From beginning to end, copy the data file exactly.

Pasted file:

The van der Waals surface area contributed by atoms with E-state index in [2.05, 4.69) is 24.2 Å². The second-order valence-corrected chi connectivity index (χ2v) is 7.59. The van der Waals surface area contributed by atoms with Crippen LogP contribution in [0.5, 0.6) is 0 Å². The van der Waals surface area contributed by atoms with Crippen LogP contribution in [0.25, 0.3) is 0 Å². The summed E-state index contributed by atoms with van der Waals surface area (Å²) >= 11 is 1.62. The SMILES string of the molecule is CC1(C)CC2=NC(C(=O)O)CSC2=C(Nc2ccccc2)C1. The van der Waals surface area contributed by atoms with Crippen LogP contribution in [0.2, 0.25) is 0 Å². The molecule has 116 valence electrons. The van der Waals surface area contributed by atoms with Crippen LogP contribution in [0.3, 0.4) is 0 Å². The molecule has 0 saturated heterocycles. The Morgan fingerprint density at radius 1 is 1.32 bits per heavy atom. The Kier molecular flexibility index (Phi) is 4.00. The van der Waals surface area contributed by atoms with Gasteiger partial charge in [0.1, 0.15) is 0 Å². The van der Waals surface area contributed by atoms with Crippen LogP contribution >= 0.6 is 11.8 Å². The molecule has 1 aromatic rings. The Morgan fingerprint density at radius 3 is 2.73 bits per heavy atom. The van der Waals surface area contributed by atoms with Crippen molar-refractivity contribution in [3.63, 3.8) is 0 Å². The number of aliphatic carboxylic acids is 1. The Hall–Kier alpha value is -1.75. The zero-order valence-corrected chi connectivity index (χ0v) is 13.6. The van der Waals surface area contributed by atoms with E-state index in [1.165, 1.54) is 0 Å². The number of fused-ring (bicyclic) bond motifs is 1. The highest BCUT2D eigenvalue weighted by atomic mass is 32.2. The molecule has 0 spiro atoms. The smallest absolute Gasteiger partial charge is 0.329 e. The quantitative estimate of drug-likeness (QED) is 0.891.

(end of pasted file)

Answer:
The van der Waals surface area contributed by atoms with E-state index in [2.05, 4.69) is 24.2 Å². The second-order valence-corrected chi connectivity index (χ2v) is 7.59. The van der Waals surface area contributed by atoms with Crippen LogP contribution in [0.5, 0.6) is 0 Å². The van der Waals surface area contributed by atoms with Crippen LogP contribution in [0.25, 0.3) is 0 Å². The summed E-state index contributed by atoms with van der Waals surface area (Å²) >= 11 is 1.62. The SMILES string of the molecule is CC1(C)CC2=NC(C(=O)O)CSC2=C(Nc2ccccc2)C1. The van der Waals surface area contributed by atoms with Crippen LogP contribution in [0.2, 0.25) is 0 Å². The molecule has 116 valence electrons. The van der Waals surface area contributed by atoms with Crippen LogP contribution in [0.3, 0.4) is 0 Å². The molecule has 0 saturated heterocycles. The Morgan fingerprint density at radius 1 is 1.32 bits per heavy atom. The Kier molecular flexibility index (Phi) is 4.00. The van der Waals surface area contributed by atoms with Gasteiger partial charge in [0.1, 0.15) is 0 Å². The van der Waals surface area contributed by atoms with Crippen LogP contribution >= 0.6 is 11.8 Å². The molecule has 1 aromatic rings. The Morgan fingerprint density at radius 3 is 2.73 bits per heavy atom. The van der Waals surface area contributed by atoms with Crippen molar-refractivity contribution in [3.63, 3.8) is 0 Å². The number of aliphatic carboxylic acids is 1. The Hall–Kier alpha value is -1.75. The zero-order valence-corrected chi connectivity index (χ0v) is 13.6. The van der Waals surface area contributed by atoms with E-state index in [1.165, 1.54) is 0 Å². The number of fused-ring (bicyclic) bond motifs is 1. The highest BCUT2D eigenvalue weighted by atomic mass is 32.2. The molecule has 0 spiro atoms. The smallest absolute Gasteiger partial charge is 0.329 e. The quantitative estimate of drug-likeness (QED) is 0.891.